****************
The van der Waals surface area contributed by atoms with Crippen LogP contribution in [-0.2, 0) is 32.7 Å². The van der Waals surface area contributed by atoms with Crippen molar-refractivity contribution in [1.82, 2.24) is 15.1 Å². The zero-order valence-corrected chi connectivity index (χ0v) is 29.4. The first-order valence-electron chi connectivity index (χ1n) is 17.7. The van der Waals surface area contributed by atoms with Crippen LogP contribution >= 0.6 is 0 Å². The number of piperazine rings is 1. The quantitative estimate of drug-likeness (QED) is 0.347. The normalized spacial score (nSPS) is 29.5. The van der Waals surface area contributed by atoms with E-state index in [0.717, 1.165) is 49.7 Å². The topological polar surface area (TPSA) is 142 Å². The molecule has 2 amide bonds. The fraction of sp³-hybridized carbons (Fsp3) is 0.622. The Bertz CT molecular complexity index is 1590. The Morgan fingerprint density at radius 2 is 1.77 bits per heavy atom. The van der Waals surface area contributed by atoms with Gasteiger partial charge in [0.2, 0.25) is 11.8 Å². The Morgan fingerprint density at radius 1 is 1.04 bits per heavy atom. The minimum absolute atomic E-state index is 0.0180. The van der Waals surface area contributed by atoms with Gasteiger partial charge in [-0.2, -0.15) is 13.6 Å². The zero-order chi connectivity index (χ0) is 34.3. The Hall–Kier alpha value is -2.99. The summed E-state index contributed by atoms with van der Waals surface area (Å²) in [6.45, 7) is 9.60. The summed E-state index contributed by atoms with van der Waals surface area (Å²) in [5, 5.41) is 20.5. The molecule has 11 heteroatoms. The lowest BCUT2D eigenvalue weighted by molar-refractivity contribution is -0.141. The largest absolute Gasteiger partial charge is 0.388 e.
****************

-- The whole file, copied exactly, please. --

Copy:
The van der Waals surface area contributed by atoms with Crippen LogP contribution in [-0.2, 0) is 32.7 Å². The van der Waals surface area contributed by atoms with Crippen molar-refractivity contribution in [1.82, 2.24) is 15.1 Å². The zero-order valence-corrected chi connectivity index (χ0v) is 29.4. The first-order valence-electron chi connectivity index (χ1n) is 17.7. The van der Waals surface area contributed by atoms with Crippen LogP contribution >= 0.6 is 0 Å². The number of piperazine rings is 1. The quantitative estimate of drug-likeness (QED) is 0.347. The normalized spacial score (nSPS) is 29.5. The van der Waals surface area contributed by atoms with E-state index in [0.717, 1.165) is 49.7 Å². The topological polar surface area (TPSA) is 142 Å². The molecule has 2 amide bonds. The fraction of sp³-hybridized carbons (Fsp3) is 0.622. The Bertz CT molecular complexity index is 1590. The Morgan fingerprint density at radius 2 is 1.77 bits per heavy atom. The van der Waals surface area contributed by atoms with Gasteiger partial charge in [0.2, 0.25) is 11.8 Å². The Morgan fingerprint density at radius 1 is 1.04 bits per heavy atom. The minimum absolute atomic E-state index is 0.0180. The van der Waals surface area contributed by atoms with Gasteiger partial charge in [-0.2, -0.15) is 13.6 Å². The zero-order chi connectivity index (χ0) is 34.3. The Hall–Kier alpha value is -2.99. The summed E-state index contributed by atoms with van der Waals surface area (Å²) in [6.45, 7) is 9.60. The summed E-state index contributed by atoms with van der Waals surface area (Å²) in [5, 5.41) is 20.5. The molecule has 11 heteroatoms. The lowest BCUT2D eigenvalue weighted by molar-refractivity contribution is -0.141. The largest absolute Gasteiger partial charge is 0.388 e.